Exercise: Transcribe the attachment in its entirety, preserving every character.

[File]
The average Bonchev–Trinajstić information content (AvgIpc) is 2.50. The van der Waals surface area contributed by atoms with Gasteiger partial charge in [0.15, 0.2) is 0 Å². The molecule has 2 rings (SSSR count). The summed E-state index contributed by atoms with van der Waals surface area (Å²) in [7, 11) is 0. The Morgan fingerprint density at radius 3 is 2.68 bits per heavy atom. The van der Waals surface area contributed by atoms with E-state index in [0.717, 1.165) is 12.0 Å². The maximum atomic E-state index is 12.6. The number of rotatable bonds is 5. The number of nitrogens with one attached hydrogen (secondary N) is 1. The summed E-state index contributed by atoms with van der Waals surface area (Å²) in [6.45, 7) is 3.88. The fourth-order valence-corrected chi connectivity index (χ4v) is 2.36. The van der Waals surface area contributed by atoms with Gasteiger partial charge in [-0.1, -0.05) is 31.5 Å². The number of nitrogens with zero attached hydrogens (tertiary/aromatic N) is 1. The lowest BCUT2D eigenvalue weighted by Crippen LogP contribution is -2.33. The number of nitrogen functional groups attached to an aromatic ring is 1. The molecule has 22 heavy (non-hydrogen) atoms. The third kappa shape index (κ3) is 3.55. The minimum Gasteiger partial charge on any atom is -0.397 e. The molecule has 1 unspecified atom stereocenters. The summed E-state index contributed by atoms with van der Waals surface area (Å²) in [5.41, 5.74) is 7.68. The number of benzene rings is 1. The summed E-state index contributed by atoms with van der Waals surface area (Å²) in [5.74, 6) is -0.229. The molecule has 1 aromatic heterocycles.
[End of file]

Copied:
The average Bonchev–Trinajstić information content (AvgIpc) is 2.50. The van der Waals surface area contributed by atoms with Gasteiger partial charge in [0.15, 0.2) is 0 Å². The molecule has 2 rings (SSSR count). The summed E-state index contributed by atoms with van der Waals surface area (Å²) in [7, 11) is 0. The Morgan fingerprint density at radius 3 is 2.68 bits per heavy atom. The van der Waals surface area contributed by atoms with E-state index in [0.717, 1.165) is 12.0 Å². The maximum atomic E-state index is 12.6. The number of rotatable bonds is 5. The number of nitrogens with one attached hydrogen (secondary N) is 1. The summed E-state index contributed by atoms with van der Waals surface area (Å²) in [6.45, 7) is 3.88. The fourth-order valence-corrected chi connectivity index (χ4v) is 2.36. The van der Waals surface area contributed by atoms with Gasteiger partial charge in [-0.1, -0.05) is 31.5 Å². The number of nitrogens with zero attached hydrogens (tertiary/aromatic N) is 1. The lowest BCUT2D eigenvalue weighted by Crippen LogP contribution is -2.33. The number of nitrogen functional groups attached to an aromatic ring is 1. The molecule has 22 heavy (non-hydrogen) atoms. The third kappa shape index (κ3) is 3.55. The minimum Gasteiger partial charge on any atom is -0.397 e. The molecule has 1 unspecified atom stereocenters. The summed E-state index contributed by atoms with van der Waals surface area (Å²) in [5.41, 5.74) is 7.68. The number of benzene rings is 1. The summed E-state index contributed by atoms with van der Waals surface area (Å²) in [5.74, 6) is -0.229. The molecule has 1 aromatic heterocycles.